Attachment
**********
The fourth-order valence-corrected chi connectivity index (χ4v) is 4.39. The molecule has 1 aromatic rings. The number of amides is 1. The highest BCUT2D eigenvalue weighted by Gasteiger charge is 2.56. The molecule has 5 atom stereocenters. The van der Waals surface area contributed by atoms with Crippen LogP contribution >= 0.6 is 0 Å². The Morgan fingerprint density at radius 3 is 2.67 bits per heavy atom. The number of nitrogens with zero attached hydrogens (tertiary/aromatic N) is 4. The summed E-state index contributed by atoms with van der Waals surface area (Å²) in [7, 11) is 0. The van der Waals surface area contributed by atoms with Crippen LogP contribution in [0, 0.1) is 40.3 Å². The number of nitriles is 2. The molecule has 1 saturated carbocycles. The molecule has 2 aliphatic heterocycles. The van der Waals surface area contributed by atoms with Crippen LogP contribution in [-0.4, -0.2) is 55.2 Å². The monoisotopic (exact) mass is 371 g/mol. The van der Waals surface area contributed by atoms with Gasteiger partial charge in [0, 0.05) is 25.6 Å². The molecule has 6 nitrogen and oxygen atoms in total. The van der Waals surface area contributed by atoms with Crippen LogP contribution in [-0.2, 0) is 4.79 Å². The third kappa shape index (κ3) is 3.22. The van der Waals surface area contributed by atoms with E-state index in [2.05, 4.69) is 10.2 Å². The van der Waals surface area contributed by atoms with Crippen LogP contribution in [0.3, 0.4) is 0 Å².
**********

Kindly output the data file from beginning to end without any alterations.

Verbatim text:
The fourth-order valence-corrected chi connectivity index (χ4v) is 4.39. The molecule has 1 aromatic rings. The number of amides is 1. The highest BCUT2D eigenvalue weighted by Gasteiger charge is 2.56. The molecule has 5 atom stereocenters. The van der Waals surface area contributed by atoms with Crippen LogP contribution >= 0.6 is 0 Å². The Morgan fingerprint density at radius 3 is 2.67 bits per heavy atom. The number of nitrogens with zero attached hydrogens (tertiary/aromatic N) is 4. The summed E-state index contributed by atoms with van der Waals surface area (Å²) in [7, 11) is 0. The van der Waals surface area contributed by atoms with Crippen LogP contribution in [0, 0.1) is 40.3 Å². The number of nitriles is 2. The molecule has 1 saturated carbocycles. The molecule has 2 aliphatic heterocycles. The van der Waals surface area contributed by atoms with Crippen LogP contribution in [-0.4, -0.2) is 55.2 Å². The monoisotopic (exact) mass is 371 g/mol. The van der Waals surface area contributed by atoms with Gasteiger partial charge in [0, 0.05) is 25.6 Å². The molecule has 6 nitrogen and oxygen atoms in total. The van der Waals surface area contributed by atoms with Crippen LogP contribution in [-0.2, 0) is 4.79 Å². The third kappa shape index (κ3) is 3.22. The van der Waals surface area contributed by atoms with E-state index in [2.05, 4.69) is 10.2 Å². The van der Waals surface area contributed by atoms with Crippen LogP contribution in [0.3, 0.4) is 0 Å².